Serial number T9109 0306 is a 1992 Kona Explosif Pro, made in Taiwan by TBG = Taiwan Bicycle Group (under contract to TBG = The Bicycle Group, no relation). That Kona serial number is in exactly the same format as your T9409 2899. I don't say that this completely proves that your Hammer was made by TBG, but I do think it would be surprising if Rocky Mountain had adopted a serial number format identical to one already in use by a major Taiwanese factory. That makes me think it most likely that it was built by TBG.

I'm not an expert in Marin, but I did once do a little research and I couldn't find any evidence that they ever had a factory building bikes in the USA. If you look in the 1990 catalogue, you will see that it says Made in the USA about the Team Titanium (which was built for them by Litespeed), but it doesn't say Made in the USA about any other bike. If they had been made in the USA, I think the catalogue would have said so.


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PostPosted: Thu Feb 09, 2012 11:46 am 
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Anthony wrote:
I'm sorry for that slip. I meant to say Taiwan Bicycle Group, which happens to have the same initials as The Bicycle Group, the owners and originators of Kona.

Rocky Mountain continue to make that claim to this day, even though many Canadians in particular feel that they are being misled over something that is important to them. Virtually all current Rocky Mountain frames are built in Taiwan or China (carbon). However they are painted and assembled into bikes in Quebec, and under Canadian consumer law that entitles Rocky Mountain to put a made in Canada sticker on the bike.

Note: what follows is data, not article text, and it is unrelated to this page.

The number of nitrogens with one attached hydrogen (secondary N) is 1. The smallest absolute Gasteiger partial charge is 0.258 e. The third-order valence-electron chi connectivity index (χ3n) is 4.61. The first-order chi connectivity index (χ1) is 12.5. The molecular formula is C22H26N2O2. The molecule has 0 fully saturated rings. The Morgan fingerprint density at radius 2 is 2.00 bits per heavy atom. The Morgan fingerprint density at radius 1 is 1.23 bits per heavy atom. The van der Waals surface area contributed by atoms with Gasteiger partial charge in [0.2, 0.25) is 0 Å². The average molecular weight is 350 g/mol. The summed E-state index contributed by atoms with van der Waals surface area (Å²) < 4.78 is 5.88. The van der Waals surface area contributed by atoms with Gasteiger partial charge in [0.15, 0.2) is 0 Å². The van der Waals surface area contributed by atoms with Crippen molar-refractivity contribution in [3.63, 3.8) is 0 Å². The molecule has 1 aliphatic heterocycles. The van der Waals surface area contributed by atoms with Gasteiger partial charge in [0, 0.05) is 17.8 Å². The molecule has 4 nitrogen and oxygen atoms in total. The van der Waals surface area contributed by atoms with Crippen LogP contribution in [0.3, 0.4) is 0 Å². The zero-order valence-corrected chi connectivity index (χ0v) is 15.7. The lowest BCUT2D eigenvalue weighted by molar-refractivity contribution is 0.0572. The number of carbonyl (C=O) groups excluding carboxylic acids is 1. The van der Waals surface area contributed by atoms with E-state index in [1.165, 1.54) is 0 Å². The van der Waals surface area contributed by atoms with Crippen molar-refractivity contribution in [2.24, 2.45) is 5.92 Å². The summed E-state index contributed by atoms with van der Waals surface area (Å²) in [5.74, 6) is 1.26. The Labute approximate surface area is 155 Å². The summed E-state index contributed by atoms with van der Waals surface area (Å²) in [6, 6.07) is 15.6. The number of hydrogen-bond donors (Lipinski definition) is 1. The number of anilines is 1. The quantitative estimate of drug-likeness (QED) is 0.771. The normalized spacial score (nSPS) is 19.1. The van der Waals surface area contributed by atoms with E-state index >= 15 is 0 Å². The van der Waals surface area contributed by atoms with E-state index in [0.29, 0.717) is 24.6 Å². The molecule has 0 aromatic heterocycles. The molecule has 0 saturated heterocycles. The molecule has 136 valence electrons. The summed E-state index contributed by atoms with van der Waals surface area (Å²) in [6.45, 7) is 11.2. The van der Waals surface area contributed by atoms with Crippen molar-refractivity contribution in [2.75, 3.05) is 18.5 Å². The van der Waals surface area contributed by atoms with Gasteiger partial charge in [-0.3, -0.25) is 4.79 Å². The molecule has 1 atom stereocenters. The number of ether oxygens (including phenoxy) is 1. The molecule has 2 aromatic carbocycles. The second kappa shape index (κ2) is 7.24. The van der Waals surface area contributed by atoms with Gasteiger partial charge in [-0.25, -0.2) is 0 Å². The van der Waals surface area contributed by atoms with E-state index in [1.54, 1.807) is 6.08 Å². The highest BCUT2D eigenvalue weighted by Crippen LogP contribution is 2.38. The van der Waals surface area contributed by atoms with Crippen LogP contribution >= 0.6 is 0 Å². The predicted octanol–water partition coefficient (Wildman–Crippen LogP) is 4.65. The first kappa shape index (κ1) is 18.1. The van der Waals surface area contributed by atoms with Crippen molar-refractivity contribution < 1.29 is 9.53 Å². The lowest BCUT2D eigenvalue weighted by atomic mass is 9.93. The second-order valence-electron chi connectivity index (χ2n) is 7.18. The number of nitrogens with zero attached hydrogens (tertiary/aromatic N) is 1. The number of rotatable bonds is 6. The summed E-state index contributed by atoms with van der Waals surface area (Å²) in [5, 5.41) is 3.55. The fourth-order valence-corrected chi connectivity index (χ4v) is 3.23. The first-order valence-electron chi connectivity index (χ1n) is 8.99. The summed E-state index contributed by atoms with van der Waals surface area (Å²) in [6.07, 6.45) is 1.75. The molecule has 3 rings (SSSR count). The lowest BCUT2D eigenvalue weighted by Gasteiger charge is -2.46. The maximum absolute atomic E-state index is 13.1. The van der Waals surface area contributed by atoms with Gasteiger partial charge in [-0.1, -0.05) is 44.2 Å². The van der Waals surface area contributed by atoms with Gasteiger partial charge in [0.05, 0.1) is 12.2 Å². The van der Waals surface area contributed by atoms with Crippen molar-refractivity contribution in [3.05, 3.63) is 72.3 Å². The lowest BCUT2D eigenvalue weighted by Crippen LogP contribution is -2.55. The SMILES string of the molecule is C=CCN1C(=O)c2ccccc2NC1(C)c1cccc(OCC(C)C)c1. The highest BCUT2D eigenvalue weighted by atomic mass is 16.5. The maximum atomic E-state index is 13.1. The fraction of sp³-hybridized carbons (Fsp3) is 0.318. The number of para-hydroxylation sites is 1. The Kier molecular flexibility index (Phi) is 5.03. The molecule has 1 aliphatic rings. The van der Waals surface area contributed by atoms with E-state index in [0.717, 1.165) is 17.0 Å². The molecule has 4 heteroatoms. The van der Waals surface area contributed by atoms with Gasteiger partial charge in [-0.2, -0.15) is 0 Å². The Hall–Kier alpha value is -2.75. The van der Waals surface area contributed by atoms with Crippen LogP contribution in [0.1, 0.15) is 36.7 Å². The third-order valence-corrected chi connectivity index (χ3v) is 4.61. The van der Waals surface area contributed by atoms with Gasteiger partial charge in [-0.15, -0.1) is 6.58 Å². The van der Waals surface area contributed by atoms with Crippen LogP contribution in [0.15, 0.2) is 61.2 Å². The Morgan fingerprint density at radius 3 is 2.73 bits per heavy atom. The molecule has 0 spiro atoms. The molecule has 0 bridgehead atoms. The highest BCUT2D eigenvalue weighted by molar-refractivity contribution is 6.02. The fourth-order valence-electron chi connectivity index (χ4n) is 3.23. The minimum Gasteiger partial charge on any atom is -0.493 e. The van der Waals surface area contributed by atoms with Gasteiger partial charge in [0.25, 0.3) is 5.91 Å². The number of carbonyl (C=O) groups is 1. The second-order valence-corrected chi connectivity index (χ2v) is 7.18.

There is no doubt that some Rocky Mountains were made in Taiwan from the earliest times, simply because they didn't have sufficient capacity in their Delta/Vancouver B.C. factory. From around 1990, they expanded the factory and took back the Blizzard production to B.C., but I think they may have left the Fusion 'offshore' all the while. The move offshore was certainly accelerated after the takeover by ProCycle in c96, but I have never seen an authoritative chronology of which models and when. However I understood that the Blizzard continued to be made in B.C. until the 21st century, and that's what makes me think my Equipe would be from B.C. The Hammer, Soul etc certainly went offshore from c96, but I don't know whether that process was already in train even before the takeover. Logically it might have been. If Grayson Bain was in financial trouble, it wouldn't be surprising if he was saving money on production costs even before he sold out.